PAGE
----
From: Dave Lamb
To: David Lifferth,
Subject: Charter School Funding
Date: Wed Feb 11 04:03:53 MST 2015

Dear Representative,


I am writing as a concerned citizen who is involved and interested in education and its impact on the economy and future of our state.  I currently serve as the president of a Charter School for underprivileged children.  I have no personal stake in the school, my children having gone through regular public schools.  I volunteer many, many hours for the simple reason that I care about good education for all students.


Charter schools create a more competitive environment which should push the traditional public schools to “up their game.”  I firmly believe that had there been more competition for the public schools when my children were attending, they would have had a much higher percentage of outstanding teachers and much less administrative nonsense.  I would have to say that having had two daughters attend district schools from Kindergarten through High School from 1996-2015, I am less than satisfied with the overall quality of the education that they have received.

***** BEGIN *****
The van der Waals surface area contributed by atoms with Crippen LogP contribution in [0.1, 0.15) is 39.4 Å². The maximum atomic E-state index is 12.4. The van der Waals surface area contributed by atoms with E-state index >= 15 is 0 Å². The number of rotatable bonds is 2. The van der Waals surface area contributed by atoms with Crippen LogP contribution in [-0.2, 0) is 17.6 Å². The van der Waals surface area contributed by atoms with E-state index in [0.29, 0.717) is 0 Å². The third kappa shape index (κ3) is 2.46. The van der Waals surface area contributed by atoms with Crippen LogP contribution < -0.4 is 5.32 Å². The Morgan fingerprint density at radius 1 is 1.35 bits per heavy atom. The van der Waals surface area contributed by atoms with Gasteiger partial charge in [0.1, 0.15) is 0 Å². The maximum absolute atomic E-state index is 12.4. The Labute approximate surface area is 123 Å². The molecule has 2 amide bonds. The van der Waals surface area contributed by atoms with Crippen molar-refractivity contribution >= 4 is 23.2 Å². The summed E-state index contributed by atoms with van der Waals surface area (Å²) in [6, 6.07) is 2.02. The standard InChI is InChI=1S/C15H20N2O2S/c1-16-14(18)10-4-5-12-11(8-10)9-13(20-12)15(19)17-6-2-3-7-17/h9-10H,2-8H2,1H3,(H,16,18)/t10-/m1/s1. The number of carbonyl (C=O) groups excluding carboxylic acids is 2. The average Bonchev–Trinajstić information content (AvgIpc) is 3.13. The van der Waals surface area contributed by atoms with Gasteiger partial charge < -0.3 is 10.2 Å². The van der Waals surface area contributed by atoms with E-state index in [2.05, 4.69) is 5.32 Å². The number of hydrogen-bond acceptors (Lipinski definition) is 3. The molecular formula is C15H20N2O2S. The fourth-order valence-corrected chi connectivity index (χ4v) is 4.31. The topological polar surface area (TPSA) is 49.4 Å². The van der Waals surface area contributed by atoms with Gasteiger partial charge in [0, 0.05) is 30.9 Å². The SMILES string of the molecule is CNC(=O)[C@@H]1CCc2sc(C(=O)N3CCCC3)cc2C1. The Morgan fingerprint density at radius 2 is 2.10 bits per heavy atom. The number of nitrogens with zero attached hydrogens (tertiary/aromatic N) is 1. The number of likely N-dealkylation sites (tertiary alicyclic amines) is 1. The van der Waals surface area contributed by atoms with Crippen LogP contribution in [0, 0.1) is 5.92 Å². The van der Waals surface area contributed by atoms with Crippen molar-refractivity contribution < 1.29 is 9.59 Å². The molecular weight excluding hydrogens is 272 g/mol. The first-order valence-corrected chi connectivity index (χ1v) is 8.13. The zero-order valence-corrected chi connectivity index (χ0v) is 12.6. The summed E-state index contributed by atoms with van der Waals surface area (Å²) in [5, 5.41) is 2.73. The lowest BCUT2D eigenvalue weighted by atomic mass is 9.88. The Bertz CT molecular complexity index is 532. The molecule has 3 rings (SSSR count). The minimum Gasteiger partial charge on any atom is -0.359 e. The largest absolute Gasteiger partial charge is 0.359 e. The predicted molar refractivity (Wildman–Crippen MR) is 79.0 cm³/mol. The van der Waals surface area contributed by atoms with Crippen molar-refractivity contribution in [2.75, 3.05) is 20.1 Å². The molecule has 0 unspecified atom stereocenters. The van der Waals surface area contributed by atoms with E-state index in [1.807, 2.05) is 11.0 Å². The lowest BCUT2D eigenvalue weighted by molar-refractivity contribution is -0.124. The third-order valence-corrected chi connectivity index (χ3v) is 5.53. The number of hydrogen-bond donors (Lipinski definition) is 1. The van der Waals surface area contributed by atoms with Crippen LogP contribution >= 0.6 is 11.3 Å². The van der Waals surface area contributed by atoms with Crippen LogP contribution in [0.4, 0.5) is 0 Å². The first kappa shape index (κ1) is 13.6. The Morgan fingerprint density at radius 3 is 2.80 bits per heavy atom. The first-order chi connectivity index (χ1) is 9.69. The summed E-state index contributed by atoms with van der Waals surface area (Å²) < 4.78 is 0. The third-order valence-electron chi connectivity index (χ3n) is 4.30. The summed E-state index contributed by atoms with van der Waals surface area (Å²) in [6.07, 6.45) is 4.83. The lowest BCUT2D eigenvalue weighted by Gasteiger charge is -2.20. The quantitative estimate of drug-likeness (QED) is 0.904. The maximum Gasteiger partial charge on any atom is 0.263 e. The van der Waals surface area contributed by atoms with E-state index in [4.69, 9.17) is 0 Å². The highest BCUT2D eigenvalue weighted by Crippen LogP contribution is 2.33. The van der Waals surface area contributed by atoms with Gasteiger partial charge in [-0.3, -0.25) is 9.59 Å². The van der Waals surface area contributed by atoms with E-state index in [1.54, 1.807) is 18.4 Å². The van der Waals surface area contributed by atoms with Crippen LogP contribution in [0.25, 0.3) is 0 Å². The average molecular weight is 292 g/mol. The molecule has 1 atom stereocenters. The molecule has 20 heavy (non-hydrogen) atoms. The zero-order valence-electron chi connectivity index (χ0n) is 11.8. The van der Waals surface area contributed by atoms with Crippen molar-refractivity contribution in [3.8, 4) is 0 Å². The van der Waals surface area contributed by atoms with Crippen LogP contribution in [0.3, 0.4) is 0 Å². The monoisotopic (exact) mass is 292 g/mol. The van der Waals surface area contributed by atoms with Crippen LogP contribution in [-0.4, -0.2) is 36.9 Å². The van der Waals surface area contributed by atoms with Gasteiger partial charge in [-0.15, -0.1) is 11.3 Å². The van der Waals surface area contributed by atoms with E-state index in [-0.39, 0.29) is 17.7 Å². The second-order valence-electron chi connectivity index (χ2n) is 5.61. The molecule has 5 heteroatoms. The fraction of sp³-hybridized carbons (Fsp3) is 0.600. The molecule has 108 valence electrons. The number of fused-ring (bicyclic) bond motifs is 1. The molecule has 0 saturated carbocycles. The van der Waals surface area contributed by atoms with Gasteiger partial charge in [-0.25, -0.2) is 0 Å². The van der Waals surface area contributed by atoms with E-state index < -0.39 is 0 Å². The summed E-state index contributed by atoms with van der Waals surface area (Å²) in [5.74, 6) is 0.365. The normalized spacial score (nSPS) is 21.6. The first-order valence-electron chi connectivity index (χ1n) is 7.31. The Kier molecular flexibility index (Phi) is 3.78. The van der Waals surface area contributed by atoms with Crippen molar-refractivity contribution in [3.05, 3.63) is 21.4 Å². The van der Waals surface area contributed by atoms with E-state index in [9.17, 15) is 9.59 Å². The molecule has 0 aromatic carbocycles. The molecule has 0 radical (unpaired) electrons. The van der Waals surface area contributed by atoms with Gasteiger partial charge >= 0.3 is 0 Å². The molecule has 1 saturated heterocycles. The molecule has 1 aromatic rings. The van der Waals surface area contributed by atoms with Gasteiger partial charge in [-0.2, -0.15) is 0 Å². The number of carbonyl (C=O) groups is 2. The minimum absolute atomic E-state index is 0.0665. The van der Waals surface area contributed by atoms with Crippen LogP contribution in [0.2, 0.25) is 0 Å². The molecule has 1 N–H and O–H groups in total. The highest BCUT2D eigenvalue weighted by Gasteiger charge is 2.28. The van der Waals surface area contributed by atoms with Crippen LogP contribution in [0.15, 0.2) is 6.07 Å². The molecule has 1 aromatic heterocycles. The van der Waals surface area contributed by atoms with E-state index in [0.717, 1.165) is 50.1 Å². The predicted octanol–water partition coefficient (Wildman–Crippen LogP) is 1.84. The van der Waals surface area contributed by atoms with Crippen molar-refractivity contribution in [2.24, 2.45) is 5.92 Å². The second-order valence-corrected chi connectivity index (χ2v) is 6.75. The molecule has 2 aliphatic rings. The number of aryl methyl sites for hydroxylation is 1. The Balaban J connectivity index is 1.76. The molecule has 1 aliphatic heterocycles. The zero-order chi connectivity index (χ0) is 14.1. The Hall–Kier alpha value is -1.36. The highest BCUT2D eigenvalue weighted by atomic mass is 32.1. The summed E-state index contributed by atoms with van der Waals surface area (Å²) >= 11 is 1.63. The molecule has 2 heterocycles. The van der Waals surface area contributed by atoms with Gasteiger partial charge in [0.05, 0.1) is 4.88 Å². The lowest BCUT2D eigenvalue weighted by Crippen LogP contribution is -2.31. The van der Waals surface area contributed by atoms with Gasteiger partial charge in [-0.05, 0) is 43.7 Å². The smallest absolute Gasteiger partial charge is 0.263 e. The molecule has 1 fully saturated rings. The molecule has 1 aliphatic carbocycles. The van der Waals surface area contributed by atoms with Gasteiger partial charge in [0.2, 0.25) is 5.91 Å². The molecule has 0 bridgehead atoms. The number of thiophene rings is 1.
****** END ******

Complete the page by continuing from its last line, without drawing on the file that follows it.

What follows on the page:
As it stands today, the school districts seem to think that they need to compete by lobbying legislators to shift money in their direction, rather than compete by improving the quality of education.


Our charter school is producing better results than the traditional schools do with children of the same demographics.  And we are doing it on an un-level playing field, where although we receive more state funds per pupil, because we don’t have local taxing authority, we receive less overall funding than the traditional schools.  I would urge you to do all in your power to ensure that the ratio of funding per student gets no worse for charter schools and if possibly moves more towards parity, maintaining funding by actual headcount, increasing the portion that school districts pay to the Local Replacement Fund, and assisting with transportation funding for Charter Schools.  I would also urge that more emphasis be placed on Charter Schools that service inner-city and low-income students, many  of whose parents care deeply about their children’s education but do not have the ability that I did of supplementing their children’s education to compensate for the shortfalls of the traditional districts.


Thanks for your consideration,


Dave Lamb